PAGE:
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Jo Clifton is the Politics Editor for the Austin Monitor.
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Tuesday, September 18, 2018 by Jo Clifton
Many, but not all, development fees to climb
Last year, Rodney Gonzales, director of Austin’s Development Services Department, asked Council to fund an additional 50 employees to increase his department’s efficiency in dealing with a multitude of permits, reviews and inspections. Council killed the plan by postponing it.
However, this year Gonzales proposed adding 50 new full-time positions as part of a $63.6 million operating budget. Last week when the budget was done, he had that and more, with 52 new positions to fill and an operating budget of $63.8 million.
Department spokesperson Sylvia Arzola explained that the department had proposed adding two employees to help with the residential permitting. Council decided to add two more people to help with permits for small businesses, she said.
After failing to get the money last year, development services staff did a cost of service study and arrived at the conclusion that numerous fees should be increased. But they also found that other fees should be lowered. All the new fees will go into effect on October 1.
For example, someone who wants to do an interior remodel and garage conversion of less than 1000 square feet will pay $841 on October 1 or after as opposed to the current fee of $1,055, a savings of $214. The price of a permit for a swimming pool will drop from $1,425 to just $717.
On the other hand, a regular 1000-square-foot addition will cost about $188 more starting on October 1, jumping from the current price of $1568 to $1,756 and the price of a deck will jump from $885 to $1,261, according to data that Gonzales presented to Council on August 29.
The price of permitting for a small retail or office space remodel is currently $1,059 and that will jump to $1,285 on October 1 with a one-business-day quick turnaround, according to Gonzales.
Gonzales explained to Council how he would use the funding to make the department an enterprise department, as opposed to being part of the city’s general fund.
Once it is self-supporting, Gonzales explained, the department can establish a fund balance reserve to mitigate against future downturns in the economy. In addition, he said the department will be able to separate the accounting of revenues and expenses. Both of these actions were part of recommendations from the Zucker report.
Between 2013 and 2017, the city has seen a very large increase in the number of building inspections and residential applications. There has been an increase in the size and complexity of commercial building applications even though the number of such applications has gone down, Gonzales said.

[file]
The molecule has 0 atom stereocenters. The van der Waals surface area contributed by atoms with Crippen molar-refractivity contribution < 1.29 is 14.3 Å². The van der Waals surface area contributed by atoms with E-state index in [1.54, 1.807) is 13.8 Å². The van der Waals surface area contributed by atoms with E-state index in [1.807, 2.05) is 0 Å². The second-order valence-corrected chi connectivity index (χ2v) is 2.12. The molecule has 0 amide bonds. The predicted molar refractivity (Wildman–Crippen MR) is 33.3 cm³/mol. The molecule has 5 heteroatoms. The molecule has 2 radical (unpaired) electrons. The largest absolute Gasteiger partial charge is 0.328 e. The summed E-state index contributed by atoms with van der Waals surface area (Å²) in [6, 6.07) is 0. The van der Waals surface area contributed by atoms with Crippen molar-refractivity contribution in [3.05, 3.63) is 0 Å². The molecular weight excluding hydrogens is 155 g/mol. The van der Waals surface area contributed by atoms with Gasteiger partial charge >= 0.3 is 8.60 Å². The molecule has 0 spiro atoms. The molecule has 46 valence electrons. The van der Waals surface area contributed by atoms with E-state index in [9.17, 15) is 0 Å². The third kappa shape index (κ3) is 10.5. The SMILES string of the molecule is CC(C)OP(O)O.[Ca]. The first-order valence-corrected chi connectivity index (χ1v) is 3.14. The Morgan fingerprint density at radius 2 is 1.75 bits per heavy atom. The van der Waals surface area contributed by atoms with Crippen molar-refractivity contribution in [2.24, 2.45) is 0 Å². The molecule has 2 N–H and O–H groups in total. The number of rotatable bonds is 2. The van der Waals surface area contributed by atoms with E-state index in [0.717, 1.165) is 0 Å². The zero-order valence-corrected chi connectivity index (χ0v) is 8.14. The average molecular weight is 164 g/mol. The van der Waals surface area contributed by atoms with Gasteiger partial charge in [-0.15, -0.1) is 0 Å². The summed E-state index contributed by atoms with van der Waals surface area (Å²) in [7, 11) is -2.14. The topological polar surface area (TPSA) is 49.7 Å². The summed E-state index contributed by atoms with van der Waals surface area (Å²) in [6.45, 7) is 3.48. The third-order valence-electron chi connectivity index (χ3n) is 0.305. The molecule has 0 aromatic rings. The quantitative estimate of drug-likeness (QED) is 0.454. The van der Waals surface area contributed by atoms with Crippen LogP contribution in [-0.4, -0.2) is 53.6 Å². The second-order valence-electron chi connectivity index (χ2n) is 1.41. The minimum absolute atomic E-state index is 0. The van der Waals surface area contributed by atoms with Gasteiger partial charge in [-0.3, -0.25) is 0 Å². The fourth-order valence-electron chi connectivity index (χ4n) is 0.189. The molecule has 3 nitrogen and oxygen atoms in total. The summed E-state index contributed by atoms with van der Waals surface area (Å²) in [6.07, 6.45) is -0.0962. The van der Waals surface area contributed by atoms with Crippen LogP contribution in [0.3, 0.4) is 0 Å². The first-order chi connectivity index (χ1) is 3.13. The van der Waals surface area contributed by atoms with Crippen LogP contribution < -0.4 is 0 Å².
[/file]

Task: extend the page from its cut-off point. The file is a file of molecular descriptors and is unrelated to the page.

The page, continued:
Although the apartment occupancy rate was down slightly in 2017 as compared to 2016, that rate is forecasted to increase to 92.7 percent in 2019 and 95 percent in 2022. Austin will need an additional 114,076 apartments by 2030 to meet demand, Gonzales said. By comparison, he said, San Antonio’s metro area is forecasted to need 53,890 apartments by 2030. In response to questions, Gonzales said although San Antonio is growing, it is simply not growing as fast as Austin. Austin’s population is forecasted to grow from 2 to 3 percent per year for the next several years. Gonzales said during the 12 months ending in June, the Austin metro area added 37,000 jobs and that growth is expected to continue.
In addition to residential and commercial projects, the Development Services Department must permit and inspect all the projects approved in the Austin Independent School District’ s 2017 bond program, as well as the city’s 2016 mobility bond program and any bonds that are approved in November. In addition, he mentioned a number of large commercial projects requiring numerous inspections.
Gonzales has met with representatives of the development industry, including members of the Real Estate Council of Austin, the Austin Board of Realtors, and the Austin Homebuilders Association. The department gets generally high marks from people like Geoffrey Tahuahua of RECA.
Speaking to Council during a budget session on August 30, Tahuahua explained that Gonzales had worked with the development community to come up with 64 recommendations for improvements in the department, ranging from residential plan review to improvements to the computer system.
“Overall,” he said, “we believe that DSD continues to make great strides and effort in improving the development process, and we feel that these recommendations will bring more efficiencies for everyone. That is why we stand in support of Rodney’s entire request for additional staff.”
However, Tahuahua added that while DSD was making great strides in improving the process, “we cannot say the same for the other 12 departments that have review or inspection authority in the development process. … When all is said and done, the development review process includes a total of 13 city departments with more than 400 employees. How can anything move forward efficiently when there are this many eyes and hands on it?”
Although Development Services has made significant progress in efficiency, Tahuahua said, it really doesn’t do the developers any good if the project is stuck for three months because Austin Energy can’t do a poll relocation, for example. Tahuahua said that he receives complaints from his members weekly, if not daily, about Austin Energy, Austin Water and the Austin Transportation Department.
He said he hopes that the departments can look at how Development Services has improved its processes and emulate them.
Photo by National Institute for Occupational Safety and Health (NIOSH) from USA (LeBlanc Construction Photos 2012) [Public domain], via Wikimedia Commons.
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